Call for inquiry into Boris Johnson’s Chequers dinner with billionaire relative

Boris Johnson is facing a potential inquiry into whether he breached the ministerial code by using Chequers for a dinner with the BBC chairman and a billionaire relative who

backed a loan. The Liberal Democrats have written to cabinet secretary Simon Case asking him to investigate whether the then-prime minister discussed his own financial

affairs at the grace-and-favour state mansion. Mr Johnson used Chequers to host a dinner with BBC chair Richard Sharp and his distant Canadian cousin Sam Blyth – the

guarantor for a credit facility of up to £800,000 – in May 2021. Under the ministerial code, ministers can only use official residences for personal activities if it is paid

for at their own expense. Lib Dem chief whip Wendy Chamberlain has asked Mr Case to launch and “urgent” investigation into “serious concerns about this use of Chequers” and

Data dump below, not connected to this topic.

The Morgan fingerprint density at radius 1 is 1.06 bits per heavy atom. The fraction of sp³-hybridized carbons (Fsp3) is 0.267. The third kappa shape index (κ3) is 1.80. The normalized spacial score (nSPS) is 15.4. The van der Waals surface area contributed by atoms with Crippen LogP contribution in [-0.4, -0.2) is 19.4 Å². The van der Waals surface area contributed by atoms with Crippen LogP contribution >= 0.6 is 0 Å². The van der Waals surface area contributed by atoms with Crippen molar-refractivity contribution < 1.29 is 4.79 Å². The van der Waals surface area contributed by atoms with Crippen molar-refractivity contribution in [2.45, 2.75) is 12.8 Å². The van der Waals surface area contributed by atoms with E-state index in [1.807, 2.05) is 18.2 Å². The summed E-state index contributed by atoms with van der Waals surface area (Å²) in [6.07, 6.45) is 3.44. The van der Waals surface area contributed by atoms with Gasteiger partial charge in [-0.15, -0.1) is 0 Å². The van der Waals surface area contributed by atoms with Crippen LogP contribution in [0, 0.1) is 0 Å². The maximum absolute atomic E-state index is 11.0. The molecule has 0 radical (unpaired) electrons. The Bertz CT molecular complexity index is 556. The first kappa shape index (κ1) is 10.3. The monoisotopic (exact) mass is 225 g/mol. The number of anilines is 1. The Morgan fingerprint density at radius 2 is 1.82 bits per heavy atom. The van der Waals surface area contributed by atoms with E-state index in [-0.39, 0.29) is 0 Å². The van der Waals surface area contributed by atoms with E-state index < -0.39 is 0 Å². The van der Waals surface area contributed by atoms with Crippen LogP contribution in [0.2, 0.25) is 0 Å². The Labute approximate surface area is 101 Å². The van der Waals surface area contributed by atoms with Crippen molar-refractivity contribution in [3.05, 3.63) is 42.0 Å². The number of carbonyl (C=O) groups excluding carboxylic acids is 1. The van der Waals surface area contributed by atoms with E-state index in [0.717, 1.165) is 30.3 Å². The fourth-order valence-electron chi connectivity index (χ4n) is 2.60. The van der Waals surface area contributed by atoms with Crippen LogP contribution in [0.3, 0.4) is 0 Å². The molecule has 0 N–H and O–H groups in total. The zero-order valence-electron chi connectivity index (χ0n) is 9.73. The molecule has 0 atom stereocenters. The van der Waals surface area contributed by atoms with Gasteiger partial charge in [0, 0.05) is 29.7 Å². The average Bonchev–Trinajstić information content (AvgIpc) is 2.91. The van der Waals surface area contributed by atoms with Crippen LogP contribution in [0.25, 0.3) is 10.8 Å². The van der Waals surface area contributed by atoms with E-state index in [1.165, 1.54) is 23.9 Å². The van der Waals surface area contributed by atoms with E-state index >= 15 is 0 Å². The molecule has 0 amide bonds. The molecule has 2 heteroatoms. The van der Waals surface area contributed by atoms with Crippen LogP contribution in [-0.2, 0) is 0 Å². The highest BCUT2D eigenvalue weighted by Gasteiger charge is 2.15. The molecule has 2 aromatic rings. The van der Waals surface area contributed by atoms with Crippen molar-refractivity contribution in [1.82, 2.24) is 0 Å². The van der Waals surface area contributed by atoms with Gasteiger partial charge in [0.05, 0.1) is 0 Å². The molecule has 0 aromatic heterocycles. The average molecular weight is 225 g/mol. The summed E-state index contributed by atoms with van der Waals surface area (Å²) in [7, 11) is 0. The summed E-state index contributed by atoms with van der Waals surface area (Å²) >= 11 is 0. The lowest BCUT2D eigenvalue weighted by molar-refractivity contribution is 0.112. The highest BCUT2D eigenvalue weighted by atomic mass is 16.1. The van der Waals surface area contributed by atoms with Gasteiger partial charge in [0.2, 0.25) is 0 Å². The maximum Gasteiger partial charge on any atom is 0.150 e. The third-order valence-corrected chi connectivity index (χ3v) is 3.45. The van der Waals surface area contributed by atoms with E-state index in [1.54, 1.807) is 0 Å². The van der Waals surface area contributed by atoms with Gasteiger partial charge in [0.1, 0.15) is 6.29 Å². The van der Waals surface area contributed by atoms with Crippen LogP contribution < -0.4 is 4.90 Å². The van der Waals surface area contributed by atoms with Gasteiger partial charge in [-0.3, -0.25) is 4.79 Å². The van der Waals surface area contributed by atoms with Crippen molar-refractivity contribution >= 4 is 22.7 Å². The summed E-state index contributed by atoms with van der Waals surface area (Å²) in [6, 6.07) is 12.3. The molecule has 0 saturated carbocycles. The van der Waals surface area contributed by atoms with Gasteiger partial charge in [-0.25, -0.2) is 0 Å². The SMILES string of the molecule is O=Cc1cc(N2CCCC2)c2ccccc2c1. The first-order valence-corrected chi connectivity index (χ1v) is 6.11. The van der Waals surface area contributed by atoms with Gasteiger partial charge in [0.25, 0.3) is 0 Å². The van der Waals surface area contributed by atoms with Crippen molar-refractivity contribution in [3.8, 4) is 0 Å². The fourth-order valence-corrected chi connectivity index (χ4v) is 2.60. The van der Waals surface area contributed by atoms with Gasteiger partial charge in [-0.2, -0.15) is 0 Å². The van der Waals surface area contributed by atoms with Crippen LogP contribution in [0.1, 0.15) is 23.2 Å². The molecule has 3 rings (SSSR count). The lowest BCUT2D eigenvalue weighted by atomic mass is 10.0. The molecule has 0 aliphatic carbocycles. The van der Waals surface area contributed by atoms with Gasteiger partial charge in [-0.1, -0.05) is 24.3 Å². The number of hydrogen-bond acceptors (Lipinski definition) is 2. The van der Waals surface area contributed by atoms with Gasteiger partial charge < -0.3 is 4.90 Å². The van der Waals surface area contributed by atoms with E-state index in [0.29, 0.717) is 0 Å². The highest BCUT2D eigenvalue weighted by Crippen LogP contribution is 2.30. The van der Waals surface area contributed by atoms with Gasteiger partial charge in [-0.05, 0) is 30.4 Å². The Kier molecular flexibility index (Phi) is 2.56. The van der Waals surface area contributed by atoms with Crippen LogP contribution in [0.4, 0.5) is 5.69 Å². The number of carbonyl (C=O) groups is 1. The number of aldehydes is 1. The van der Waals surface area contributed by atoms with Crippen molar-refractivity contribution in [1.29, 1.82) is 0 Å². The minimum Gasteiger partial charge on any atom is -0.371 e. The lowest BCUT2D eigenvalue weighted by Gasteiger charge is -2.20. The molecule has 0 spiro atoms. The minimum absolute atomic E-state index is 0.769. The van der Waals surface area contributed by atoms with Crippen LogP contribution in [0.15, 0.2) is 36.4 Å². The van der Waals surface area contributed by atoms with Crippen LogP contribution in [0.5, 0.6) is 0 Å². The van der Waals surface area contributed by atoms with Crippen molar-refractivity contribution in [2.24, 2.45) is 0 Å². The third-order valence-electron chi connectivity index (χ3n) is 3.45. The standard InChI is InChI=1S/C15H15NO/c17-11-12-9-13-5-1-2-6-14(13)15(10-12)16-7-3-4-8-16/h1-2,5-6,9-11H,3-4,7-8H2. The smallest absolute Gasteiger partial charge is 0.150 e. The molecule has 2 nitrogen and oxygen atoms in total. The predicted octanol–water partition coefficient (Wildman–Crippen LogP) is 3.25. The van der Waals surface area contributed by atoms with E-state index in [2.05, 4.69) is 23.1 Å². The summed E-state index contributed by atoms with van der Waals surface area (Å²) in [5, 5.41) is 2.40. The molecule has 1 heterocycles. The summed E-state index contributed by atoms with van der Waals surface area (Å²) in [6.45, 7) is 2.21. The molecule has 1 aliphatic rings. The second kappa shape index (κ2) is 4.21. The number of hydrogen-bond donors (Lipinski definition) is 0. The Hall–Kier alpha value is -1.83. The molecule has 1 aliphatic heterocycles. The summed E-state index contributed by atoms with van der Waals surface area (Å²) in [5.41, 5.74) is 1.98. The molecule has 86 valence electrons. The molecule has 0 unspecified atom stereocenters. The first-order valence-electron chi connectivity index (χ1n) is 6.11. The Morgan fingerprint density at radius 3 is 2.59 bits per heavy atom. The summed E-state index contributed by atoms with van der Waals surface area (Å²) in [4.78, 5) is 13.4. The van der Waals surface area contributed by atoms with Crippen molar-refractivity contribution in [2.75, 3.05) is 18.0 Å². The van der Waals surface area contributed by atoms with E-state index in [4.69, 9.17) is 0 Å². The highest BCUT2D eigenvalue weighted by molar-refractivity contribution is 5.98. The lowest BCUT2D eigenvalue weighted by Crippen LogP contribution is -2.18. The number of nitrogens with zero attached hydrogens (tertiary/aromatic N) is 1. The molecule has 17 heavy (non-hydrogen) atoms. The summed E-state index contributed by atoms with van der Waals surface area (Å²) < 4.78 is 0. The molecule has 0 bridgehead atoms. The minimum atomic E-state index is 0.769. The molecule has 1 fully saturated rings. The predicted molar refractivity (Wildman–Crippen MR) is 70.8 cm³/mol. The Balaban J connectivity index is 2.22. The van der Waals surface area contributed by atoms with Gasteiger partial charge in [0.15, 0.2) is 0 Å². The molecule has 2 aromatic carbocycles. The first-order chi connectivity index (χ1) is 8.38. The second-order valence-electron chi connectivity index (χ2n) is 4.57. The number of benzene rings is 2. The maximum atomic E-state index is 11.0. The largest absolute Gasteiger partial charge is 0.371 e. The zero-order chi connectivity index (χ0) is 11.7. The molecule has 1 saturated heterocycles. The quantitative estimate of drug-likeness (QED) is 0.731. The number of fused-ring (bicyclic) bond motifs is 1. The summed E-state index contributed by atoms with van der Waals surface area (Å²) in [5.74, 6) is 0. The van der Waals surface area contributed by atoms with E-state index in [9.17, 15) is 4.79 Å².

establish whether the £800,000 credit line was discussed. “We need urgent clarity over whether Johnson’s used Chequers to discuss his own personal financial affairs, and if

so whether he paid the expenses himself,” she said. “Failure to do so would be a potential breach of the ministerial code and an inexcusable misuse of taxpayers’ money.” The

senior MP added: “Boris Johnson’s whole premiership was tarnished by sleaze and scandal. The British people deserve to know whether Johnson used public money to secure his own

personal piggy bank.” Mr Johnson has dismissed the furore as a “load of complete nonsense” – saying he was “ding-dang sure” that the BBC chairman had no knowledge of his

personal finances.